A property called entanglement entropy helps to describe the quantum states of interacting particles, and it has at last been measured. The findings open the door to a deeper understanding of quantum systems. See Article p.77
A puzzling aspect of quantum mechanics is entanglement: the idea that the combined state of two particles can be completely specified, but that the state of each entangled particle is completely random when measured alone. Entanglement entropy marries the concept of entanglement with that of entropy — the degree of randomness of a system — and has become a useful theoretical tool with which to characterize many-body states in condensed-matter physics. On page 77 of this issue, Islam et al.1 report the first experimental measurement of entanglement entropy in a small system of atoms trapped in a lattice of light, a model of a solid-state system.
Quantum mechanics, the theory of the microscopic world, has many features that run counter to our everyday experiences in a classical world. The possibility of entanglement in a quantum system of two or more particles has been a challenging and stimulating idea for many years. Einstein and his colleagues were famously bothered by the idea that measuring one particle of an entangled pair seemingly instantaneously determined the state of its partner — “spooky action at a distance”, as they put it2. But the existence of entanglement was made concrete through the theoretical work of the physicist John Bell3, and experimental tests of Bell's inequalities (constraints derived from Bell's work) have unambiguously verified the quantum-mechanical description of the microscopic world (see ref. 4, for example).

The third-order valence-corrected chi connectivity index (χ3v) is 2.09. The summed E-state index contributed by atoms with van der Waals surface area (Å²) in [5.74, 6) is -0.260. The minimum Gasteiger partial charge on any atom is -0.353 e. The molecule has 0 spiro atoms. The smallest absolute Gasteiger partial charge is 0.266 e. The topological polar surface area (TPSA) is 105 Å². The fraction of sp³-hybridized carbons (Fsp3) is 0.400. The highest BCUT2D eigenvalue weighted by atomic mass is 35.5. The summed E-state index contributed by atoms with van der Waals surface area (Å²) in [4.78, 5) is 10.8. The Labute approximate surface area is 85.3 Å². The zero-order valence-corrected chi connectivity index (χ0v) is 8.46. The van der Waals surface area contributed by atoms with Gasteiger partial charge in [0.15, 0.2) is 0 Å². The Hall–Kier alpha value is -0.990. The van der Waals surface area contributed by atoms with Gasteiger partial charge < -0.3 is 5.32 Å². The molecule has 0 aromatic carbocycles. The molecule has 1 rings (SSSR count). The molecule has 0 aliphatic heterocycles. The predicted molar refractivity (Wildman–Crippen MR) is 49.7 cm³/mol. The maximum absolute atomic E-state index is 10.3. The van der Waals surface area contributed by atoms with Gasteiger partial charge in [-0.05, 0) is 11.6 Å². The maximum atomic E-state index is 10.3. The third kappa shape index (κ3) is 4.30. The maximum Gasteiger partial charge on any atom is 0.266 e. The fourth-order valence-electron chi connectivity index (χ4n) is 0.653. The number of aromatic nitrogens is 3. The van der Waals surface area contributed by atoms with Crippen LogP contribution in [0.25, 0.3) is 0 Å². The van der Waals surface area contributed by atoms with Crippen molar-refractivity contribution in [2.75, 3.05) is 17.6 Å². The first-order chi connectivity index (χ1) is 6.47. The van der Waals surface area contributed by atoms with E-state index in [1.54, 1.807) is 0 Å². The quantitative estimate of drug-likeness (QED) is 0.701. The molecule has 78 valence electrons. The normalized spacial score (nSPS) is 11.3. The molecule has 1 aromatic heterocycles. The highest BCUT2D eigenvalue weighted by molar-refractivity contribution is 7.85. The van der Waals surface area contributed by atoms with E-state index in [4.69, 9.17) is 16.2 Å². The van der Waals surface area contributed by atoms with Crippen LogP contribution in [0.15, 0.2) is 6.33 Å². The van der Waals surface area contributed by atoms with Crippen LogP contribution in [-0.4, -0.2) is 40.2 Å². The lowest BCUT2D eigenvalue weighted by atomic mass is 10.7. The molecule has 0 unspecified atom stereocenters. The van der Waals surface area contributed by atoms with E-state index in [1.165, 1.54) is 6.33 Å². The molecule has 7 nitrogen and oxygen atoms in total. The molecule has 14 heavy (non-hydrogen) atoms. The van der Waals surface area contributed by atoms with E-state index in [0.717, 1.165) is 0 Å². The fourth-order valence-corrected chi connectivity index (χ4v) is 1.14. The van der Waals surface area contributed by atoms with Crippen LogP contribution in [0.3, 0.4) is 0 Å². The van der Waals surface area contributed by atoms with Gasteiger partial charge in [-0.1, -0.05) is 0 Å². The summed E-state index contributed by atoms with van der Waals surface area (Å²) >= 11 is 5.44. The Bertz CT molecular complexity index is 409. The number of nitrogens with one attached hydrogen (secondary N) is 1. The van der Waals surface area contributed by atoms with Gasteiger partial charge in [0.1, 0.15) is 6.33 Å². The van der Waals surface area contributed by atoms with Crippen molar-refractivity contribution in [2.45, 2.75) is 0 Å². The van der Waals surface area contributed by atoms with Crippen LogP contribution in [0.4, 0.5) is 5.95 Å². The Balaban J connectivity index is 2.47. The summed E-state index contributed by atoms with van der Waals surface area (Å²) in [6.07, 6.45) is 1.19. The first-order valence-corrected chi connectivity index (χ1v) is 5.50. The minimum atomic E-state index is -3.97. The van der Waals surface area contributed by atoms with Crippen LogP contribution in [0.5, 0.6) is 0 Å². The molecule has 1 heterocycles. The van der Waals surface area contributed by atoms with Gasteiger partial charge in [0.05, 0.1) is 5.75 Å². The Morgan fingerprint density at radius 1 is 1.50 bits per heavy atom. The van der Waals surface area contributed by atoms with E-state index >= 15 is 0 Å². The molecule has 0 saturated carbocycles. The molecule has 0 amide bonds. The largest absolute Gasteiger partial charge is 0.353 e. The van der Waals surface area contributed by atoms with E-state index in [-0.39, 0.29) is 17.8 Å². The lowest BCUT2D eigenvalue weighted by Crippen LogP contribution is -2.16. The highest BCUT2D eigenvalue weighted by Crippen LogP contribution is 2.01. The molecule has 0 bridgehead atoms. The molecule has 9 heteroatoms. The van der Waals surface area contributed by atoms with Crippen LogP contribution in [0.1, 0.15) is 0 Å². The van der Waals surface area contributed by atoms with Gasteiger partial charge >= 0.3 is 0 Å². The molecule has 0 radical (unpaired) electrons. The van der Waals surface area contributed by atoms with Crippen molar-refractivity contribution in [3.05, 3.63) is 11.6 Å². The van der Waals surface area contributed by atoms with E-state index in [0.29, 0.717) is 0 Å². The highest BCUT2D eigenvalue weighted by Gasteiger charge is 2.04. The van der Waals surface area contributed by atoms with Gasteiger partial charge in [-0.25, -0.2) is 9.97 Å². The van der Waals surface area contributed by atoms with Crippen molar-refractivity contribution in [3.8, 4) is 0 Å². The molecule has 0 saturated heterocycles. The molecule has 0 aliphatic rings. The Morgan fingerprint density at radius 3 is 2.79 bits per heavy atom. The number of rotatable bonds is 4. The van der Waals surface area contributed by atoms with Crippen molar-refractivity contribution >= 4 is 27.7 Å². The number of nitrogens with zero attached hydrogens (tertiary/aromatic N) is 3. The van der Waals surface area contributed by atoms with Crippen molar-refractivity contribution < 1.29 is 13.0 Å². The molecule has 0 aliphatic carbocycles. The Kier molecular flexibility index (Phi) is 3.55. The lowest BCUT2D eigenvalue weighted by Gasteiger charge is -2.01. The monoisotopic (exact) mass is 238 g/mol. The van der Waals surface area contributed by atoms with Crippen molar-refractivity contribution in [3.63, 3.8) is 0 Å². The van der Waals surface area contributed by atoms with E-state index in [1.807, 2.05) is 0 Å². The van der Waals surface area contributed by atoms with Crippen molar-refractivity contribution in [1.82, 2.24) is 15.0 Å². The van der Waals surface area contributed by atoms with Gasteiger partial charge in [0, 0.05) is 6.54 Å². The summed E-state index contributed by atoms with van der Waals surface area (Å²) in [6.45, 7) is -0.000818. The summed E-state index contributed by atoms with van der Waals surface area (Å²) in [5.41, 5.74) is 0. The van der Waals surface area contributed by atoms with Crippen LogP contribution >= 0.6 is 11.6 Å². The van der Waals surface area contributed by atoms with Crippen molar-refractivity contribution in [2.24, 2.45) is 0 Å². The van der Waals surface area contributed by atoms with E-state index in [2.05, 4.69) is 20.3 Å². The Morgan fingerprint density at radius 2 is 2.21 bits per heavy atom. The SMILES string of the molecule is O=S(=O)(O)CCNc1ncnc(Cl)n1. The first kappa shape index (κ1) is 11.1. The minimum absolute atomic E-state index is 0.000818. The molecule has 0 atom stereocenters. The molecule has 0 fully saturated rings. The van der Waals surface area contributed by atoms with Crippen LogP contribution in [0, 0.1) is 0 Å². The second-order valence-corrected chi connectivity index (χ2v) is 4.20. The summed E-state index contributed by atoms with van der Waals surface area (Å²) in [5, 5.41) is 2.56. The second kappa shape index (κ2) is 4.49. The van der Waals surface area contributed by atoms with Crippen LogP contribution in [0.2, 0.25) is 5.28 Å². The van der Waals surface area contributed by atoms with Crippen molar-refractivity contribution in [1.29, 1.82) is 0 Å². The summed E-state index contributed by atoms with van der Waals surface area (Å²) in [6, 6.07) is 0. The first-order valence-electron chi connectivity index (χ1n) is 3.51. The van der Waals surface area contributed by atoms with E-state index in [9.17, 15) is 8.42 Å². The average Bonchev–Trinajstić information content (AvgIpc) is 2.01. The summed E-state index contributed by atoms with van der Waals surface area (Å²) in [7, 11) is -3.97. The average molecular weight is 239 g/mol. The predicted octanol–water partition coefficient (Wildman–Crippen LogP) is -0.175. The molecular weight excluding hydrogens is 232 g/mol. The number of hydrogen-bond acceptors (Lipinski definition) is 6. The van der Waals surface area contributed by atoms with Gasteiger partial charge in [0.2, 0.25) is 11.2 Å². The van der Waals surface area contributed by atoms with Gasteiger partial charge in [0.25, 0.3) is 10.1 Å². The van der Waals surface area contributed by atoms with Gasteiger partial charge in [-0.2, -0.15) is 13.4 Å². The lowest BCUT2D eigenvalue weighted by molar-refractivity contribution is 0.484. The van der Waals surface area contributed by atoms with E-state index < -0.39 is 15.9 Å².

Although an understanding of two-particle entanglement is quite well in hand, there is no specific measure of the amount of entanglement in three or more particles. Yet entanglement has become an important tool for understanding the states of many-body systems. When many particles interact with one another, even through simple interactions, the low-energy quantum states can be surprisingly complicated, with lots of entanglement. Entanglement entropy has become a favoured theoretical measure for categorizing such complex states.
To understand what many-particle entanglement means, let's start by considering a non-entangled system. If I create a system that has N particles, each in an identical state independent of their N – 1 neighbours, then its many-body description is simple, and measuring one particle or partitioning the sample has little impact on the overall system. Not that such states are uninteresting — this is a good description of a state of matter called a Bose–Einstein condensate, for example. Similarly, if each particle is in its own different state, with no relationship to its neighbours, then measurement or partitioning has no global effect.
But if the particles are entangled with one another, either pairwise or in a more complex fashion, then measurement of one particle affects the state of other particles. Entanglement entropy measures the increase in entropy (which can be thought of as increased randomness) that occurs if we partition such a system5. Identifying emergent, complex, lowest-energy states of seemingly simple systems of interacting particles is a particularly challenging task, for which entanglement entropy can be used to understand the nature of the state and to probe its 'quantumness'.